There was a fix-it shop there where folks would take their radios, vaccuume cleaners, mixers etc.
There was a GREAT automotive shop where one could take their car or truck when the engine wore out and have it rebuilt and reinstalled.
I worked there in a work-experience class in Jr High.
If an item under consiideration for purchace cannot be repaired it is as good as broke already, to me.

12:14 PM  
Blogger Amaya said...

Gearhead reminded me of those little repair shops. Don't see too many of those in the city anymore. I assume that has to do with people's desire to have the newest and greatest of everything. There's no need to repair something when you go out and buy something newer in a year. Now THAT to me is wasteful.

3:25 PM  
Blogger lori hahn said...

I am so with you on this. I also have a philosophy about buying things like furniture...go classic and quality in styling and design, and recover it when the trends change.

I never automatically buy the least or most expensive anything. I find the thing that will last the longest and have the most utility.

7:01 PM  
Blogger scott said...

I cheap out on some things but not on:

- computers (Apple)

- motorcycles (BMW)

- moto tires (Dunlop or Michelin)

- Italian vacations (Ravello, on the Amalfi Coast)

8:29 PM  
Blogger Mom of Three said...

20 years ago, I put down white Mikasa French Countryside for my everyday stoneware. Why? Because I figured that I could always change the look of my table with the inexpensive elements, the napkins and tablecloths, instead of the entire set of dishes. That stoneware is the best, even though it's not the cheapest.

I LOVE my KitchenAid stand mixer (also in white in order to weather fads and fashion).

Fads and fashion are the two biggest scams on the planet, by the way. People getting rid of things to have the latest/newest are kind of idiots. My sister has the money to be on the cutting edge, and she looks at me like "What are you wearing?" when she sees me. You know what I'm wearing? Her designer handmedowns! Stuff I'd never be able to afford if she didn't send it to me free after she's used it two years!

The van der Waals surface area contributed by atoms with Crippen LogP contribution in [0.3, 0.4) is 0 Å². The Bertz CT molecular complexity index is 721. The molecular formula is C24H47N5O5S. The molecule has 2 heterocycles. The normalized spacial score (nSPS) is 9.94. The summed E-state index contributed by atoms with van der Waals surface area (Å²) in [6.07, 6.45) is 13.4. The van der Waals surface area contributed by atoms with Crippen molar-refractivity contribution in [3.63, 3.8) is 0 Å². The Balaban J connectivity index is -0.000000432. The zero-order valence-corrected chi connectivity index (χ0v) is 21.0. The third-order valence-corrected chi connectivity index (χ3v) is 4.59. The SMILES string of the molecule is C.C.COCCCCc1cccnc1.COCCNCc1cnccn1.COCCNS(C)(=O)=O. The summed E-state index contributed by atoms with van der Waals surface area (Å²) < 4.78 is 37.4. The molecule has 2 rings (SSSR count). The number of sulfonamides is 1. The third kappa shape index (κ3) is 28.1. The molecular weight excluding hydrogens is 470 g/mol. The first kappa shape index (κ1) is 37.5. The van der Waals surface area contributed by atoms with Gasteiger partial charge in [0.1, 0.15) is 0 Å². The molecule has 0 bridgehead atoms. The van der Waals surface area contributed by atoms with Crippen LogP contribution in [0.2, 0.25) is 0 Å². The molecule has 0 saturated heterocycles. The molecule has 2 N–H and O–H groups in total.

I have good quality Doc Martens, those shoes will last forever. They cost, but you can get them in eBay for a deal sometimes.

We also don't skimp around here on Mac and Cheese!!!! Only Kraft, baby! You gotta draw the line somewhere.

Cars: We've run all our Japanese cars until the wheels fell off with hardly any problems.

12:07 AM  
Blogger The Guy Who Writes This said...

Gearhead, I know that you have tools that you use to fix tools.

Amaya, I know what you're talking about. The shop usually run by an old guy with a Polish accent, but then I came from a town filled with Polls.

Lori, just like visiting a grand parent who's had things during your whole life. Things are ageless and we appreciate that when we visit.

Scott, sounds like you have some spendy issues there. You might need to be convinced to buy some junk just to even the load and add balance ; )

Mo3, funny, my wife's kids used to get angry when she made mac and cheese with real cheese.

6:18 AM